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Gorham v. Vidal

United States District Court, D. Massachusetts

December 21, 2017

KYRON GORHAM, Petitioner,
v.
OSVALDO VIDAL, Respondent.

          MEMORANDUM AND ORDER

          DOUGLAS P. WOODLOCK UNITED STATES DISTRICT JUDGE

         Petitioner Kyron Gorham, after being convicted of first degree murder, unsuccessfully pursued post-conviction relief in Massachusetts state courts. He then filed this petition for a federal writ of habeas corpus under 28 U.S.C. § 2254. His custodian, Respondent Osvaldo Vidal, has moved for judgment on the pleadings. For the reasons set forth below, I will grant Respondent's motion and dismiss the petition.

         I. BACKGROUND

         On habeas review, a federal court presumes state court findings of fact are correct absent clear and convincing evidence to the contrary. 28 U.S.C. § 2254(e)(1); Rashad v. Walsh, 300 F.3d 27, 35 (1st Cir. 2002) (explaining that deference is accorded to findings of both state trial and state appellate courts). Notwithstanding some conclusory rhetorical flourishes to the contrary in his motion to amend his petition, Petitioner does not in substance challenge the state courts' adjudication on that basis. The brief account that follows is drawn from the Supreme Judicial Court's summary of the facts. See generally Commonwealth v. Gorham, 32 N.E.3d 1267, 1268-69 (Mass. 2015).

         A. Facts

         Petitioner was one of approximately a dozen guests at a party hosted by Kayla Aguiar at her home in Fall River, Massachusetts. Those at the party were drinking alcohol; it is unclear whether there was also drug use. The evidence presented at trial did not show that Petitioner was intoxicated. After Petitioner temporarily left the party to buy more alcohol for the event, two young women began arguing and eventually engaged in a fight regarding a man named Shakeem Davis, who was not present. The fight was eventually broken up, and one of the women, Kayla Joseph, called Davis for a ride to leave the party. Davis met Joseph at the party and drove with her to an apartment on Amity Street.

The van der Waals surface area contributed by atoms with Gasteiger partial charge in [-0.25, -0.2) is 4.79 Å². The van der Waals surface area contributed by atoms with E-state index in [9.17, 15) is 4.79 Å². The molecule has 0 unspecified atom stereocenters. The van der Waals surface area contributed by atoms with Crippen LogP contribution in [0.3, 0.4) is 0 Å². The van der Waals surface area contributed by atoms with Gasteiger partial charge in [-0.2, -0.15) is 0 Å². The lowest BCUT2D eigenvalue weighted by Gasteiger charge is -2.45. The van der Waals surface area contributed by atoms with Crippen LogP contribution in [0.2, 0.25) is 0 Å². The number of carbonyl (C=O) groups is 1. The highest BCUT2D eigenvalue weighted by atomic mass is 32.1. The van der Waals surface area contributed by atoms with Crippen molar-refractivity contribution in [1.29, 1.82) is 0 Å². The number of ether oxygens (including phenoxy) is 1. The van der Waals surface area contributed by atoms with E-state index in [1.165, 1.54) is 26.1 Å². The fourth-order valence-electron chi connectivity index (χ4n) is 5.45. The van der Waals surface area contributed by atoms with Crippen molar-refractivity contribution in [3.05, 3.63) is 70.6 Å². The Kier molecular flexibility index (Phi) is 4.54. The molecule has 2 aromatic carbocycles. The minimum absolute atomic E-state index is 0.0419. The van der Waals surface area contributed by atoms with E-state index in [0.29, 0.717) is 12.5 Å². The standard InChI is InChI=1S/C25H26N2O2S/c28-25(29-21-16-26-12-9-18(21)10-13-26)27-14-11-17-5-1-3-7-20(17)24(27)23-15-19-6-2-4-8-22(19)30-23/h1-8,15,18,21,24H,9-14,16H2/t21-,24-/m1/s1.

Petitioner returned to the party and was disappointed to find that the dispute had spoiled the mood. He called Davis and another argument ensued. Upset and offended after his conversation with Davis, Petitioner drove to a friend's apartment to pick up a rifle and continued to the Amity Street apartment. He arrived at the apartment with a friend, and the argument with Davis continued briefly in person. He then pointed his rifle at Davis, who was seated on a couch, and fired six shots. Davis died as a result of multiple gunshot wounds. Petitioner fled, hiding the weapon in bushes nearby the apartment.

         Petitioner was arrested approximately one month after the shooting in Syracuse, New York, at which time he gave a video-recorded statement to the police that was shown to the jury. He admitted to shooting Davis, although he claimed he went to the apartment intending only to scare the victim. Petitioner explained that when he pointed the gun at Davis, Davis grabbed the barrel and initiated a struggle that led to the accidental firing of the weapon.

         B. Procedural History